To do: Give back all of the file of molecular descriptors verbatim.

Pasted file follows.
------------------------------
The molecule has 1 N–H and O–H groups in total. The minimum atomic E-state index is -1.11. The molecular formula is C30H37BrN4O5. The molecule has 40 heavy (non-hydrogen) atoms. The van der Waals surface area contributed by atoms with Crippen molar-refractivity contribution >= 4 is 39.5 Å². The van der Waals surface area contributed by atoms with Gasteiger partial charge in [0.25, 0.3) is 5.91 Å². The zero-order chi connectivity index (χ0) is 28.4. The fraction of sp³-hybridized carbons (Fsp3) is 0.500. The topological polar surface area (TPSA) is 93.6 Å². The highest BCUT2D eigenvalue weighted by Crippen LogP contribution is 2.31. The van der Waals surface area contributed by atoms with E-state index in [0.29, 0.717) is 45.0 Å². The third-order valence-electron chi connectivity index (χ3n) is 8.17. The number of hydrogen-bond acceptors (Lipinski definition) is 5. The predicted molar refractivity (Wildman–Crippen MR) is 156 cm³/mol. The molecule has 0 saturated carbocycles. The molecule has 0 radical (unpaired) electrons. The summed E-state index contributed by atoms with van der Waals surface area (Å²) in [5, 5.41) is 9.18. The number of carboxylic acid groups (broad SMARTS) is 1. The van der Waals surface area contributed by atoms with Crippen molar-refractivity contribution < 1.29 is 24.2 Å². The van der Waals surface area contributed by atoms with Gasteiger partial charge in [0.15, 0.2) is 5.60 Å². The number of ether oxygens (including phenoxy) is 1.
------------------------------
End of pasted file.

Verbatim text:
The molecule has 1 N–H and O–H groups in total. The minimum atomic E-state index is -1.11. The molecular formula is C30H37BrN4O5. The molecule has 40 heavy (non-hydrogen) atoms. The van der Waals surface area contributed by atoms with Crippen molar-refractivity contribution >= 4 is 39.5 Å². The van der Waals surface area contributed by atoms with Gasteiger partial charge in [0.25, 0.3) is 5.91 Å². The zero-order chi connectivity index (χ0) is 28.4. The fraction of sp³-hybridized carbons (Fsp3) is 0.500. The topological polar surface area (TPSA) is 93.6 Å². The highest BCUT2D eigenvalue weighted by Crippen LogP contribution is 2.31. The van der Waals surface area contributed by atoms with E-state index in [0.29, 0.717) is 45.0 Å². The third-order valence-electron chi connectivity index (χ3n) is 8.17. The number of hydrogen-bond acceptors (Lipinski definition) is 5. The predicted molar refractivity (Wildman–Crippen MR) is 156 cm³/mol. The molecule has 0 saturated carbocycles. The molecule has 0 radical (unpaired) electrons. The summed E-state index contributed by atoms with van der Waals surface area (Å²) in [5, 5.41) is 9.18. The number of carboxylic acid groups (broad SMARTS) is 1. The van der Waals surface area contributed by atoms with Crippen molar-refractivity contribution < 1.29 is 24.2 Å². The van der Waals surface area contributed by atoms with Gasteiger partial charge in [0.15, 0.2) is 5.60 Å². The number of ether oxygens (including phenoxy) is 1.